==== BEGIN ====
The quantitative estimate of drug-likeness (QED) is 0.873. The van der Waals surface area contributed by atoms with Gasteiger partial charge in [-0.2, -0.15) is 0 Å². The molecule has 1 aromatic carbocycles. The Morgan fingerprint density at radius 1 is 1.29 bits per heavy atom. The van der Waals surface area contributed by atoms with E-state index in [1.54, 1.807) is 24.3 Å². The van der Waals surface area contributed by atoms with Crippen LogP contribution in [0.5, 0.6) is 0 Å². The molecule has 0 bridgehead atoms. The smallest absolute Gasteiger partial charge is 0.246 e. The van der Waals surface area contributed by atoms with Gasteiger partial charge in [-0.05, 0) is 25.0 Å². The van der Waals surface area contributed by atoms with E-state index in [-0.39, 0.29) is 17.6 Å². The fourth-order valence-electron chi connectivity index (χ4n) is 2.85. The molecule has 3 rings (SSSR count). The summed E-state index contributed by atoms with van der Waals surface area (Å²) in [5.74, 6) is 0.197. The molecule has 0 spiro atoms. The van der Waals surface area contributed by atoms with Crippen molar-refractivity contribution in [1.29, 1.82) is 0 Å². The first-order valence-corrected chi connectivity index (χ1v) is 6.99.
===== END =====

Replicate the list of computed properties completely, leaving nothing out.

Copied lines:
The quantitative estimate of drug-likeness (QED) is 0.873. The van der Waals surface area contributed by atoms with Gasteiger partial charge in [-0.2, -0.15) is 0 Å². The molecule has 1 aromatic carbocycles. The Morgan fingerprint density at radius 1 is 1.29 bits per heavy atom. The van der Waals surface area contributed by atoms with E-state index in [1.54, 1.807) is 24.3 Å². The van der Waals surface area contributed by atoms with Crippen LogP contribution in [0.5, 0.6) is 0 Å². The molecule has 0 bridgehead atoms. The smallest absolute Gasteiger partial charge is 0.246 e. The van der Waals surface area contributed by atoms with Gasteiger partial charge in [-0.05, 0) is 25.0 Å². The van der Waals surface area contributed by atoms with E-state index in [-0.39, 0.29) is 17.6 Å². The fourth-order valence-electron chi connectivity index (χ4n) is 2.85. The molecule has 3 rings (SSSR count). The summed E-state index contributed by atoms with van der Waals surface area (Å²) in [5.74, 6) is 0.197. The molecule has 0 spiro atoms. The van der Waals surface area contributed by atoms with Crippen molar-refractivity contribution in [1.29, 1.82) is 0 Å². The first-order valence-corrected chi connectivity index (χ1v) is 6.99.